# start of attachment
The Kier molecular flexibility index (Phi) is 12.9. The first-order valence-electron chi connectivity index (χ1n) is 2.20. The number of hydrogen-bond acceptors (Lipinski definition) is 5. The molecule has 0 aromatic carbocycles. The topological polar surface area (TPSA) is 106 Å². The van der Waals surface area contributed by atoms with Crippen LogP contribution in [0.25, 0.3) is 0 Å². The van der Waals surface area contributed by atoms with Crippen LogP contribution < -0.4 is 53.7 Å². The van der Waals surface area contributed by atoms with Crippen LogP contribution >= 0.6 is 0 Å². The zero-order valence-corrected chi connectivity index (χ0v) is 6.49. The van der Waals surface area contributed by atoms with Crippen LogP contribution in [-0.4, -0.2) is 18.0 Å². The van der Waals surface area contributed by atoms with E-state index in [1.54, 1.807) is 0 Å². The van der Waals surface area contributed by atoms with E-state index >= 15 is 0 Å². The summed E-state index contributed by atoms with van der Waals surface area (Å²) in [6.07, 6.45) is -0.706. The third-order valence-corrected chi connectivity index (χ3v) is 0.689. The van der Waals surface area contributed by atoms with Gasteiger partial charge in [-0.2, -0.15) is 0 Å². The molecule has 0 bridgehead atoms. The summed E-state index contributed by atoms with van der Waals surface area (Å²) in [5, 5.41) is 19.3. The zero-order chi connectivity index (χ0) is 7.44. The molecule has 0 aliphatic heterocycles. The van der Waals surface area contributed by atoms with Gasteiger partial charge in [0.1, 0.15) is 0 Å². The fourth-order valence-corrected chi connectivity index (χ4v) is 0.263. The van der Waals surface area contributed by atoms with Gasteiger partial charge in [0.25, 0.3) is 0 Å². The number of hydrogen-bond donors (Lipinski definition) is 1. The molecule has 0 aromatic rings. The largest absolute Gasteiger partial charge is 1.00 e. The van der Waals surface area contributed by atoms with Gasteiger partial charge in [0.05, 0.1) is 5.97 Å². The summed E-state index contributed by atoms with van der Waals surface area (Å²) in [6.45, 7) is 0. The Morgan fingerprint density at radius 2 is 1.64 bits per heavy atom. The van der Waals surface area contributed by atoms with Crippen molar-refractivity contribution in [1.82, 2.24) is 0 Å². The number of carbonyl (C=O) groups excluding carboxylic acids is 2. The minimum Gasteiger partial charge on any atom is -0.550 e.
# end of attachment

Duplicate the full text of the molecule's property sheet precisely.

The Kier molecular flexibility index (Phi) is 12.9. The first-order valence-electron chi connectivity index (χ1n) is 2.20. The number of hydrogen-bond acceptors (Lipinski definition) is 5. The molecule has 0 aromatic carbocycles. The topological polar surface area (TPSA) is 106 Å². The van der Waals surface area contributed by atoms with Crippen LogP contribution in [0.25, 0.3) is 0 Å². The van der Waals surface area contributed by atoms with Crippen LogP contribution < -0.4 is 53.7 Å². The van der Waals surface area contributed by atoms with Crippen LogP contribution >= 0.6 is 0 Å². The zero-order valence-corrected chi connectivity index (χ0v) is 6.49. The van der Waals surface area contributed by atoms with Crippen LogP contribution in [-0.4, -0.2) is 18.0 Å². The van der Waals surface area contributed by atoms with E-state index in [1.54, 1.807) is 0 Å². The van der Waals surface area contributed by atoms with E-state index >= 15 is 0 Å². The summed E-state index contributed by atoms with van der Waals surface area (Å²) in [6.07, 6.45) is -0.706. The third-order valence-corrected chi connectivity index (χ3v) is 0.689. The van der Waals surface area contributed by atoms with Gasteiger partial charge in [-0.2, -0.15) is 0 Å². The molecule has 0 bridgehead atoms. The summed E-state index contributed by atoms with van der Waals surface area (Å²) in [5, 5.41) is 19.3. The zero-order chi connectivity index (χ0) is 7.44. The molecule has 0 aliphatic heterocycles. The van der Waals surface area contributed by atoms with Gasteiger partial charge in [0.1, 0.15) is 0 Å². The fourth-order valence-corrected chi connectivity index (χ4v) is 0.263. The van der Waals surface area contributed by atoms with Gasteiger partial charge in [0.25, 0.3) is 0 Å². The number of hydrogen-bond donors (Lipinski definition) is 1. The molecule has 0 aromatic rings. The largest absolute Gasteiger partial charge is 1.00 e. The van der Waals surface area contributed by atoms with Gasteiger partial charge in [0.05, 0.1) is 5.97 Å². The summed E-state index contributed by atoms with van der Waals surface area (Å²) in [6.45, 7) is 0. The Morgan fingerprint density at radius 2 is 1.64 bits per heavy atom. The van der Waals surface area contributed by atoms with Crippen molar-refractivity contribution in [1.82, 2.24) is 0 Å². The number of carbonyl (C=O) groups excluding carboxylic acids is 2. The minimum Gasteiger partial charge on any atom is -0.550 e.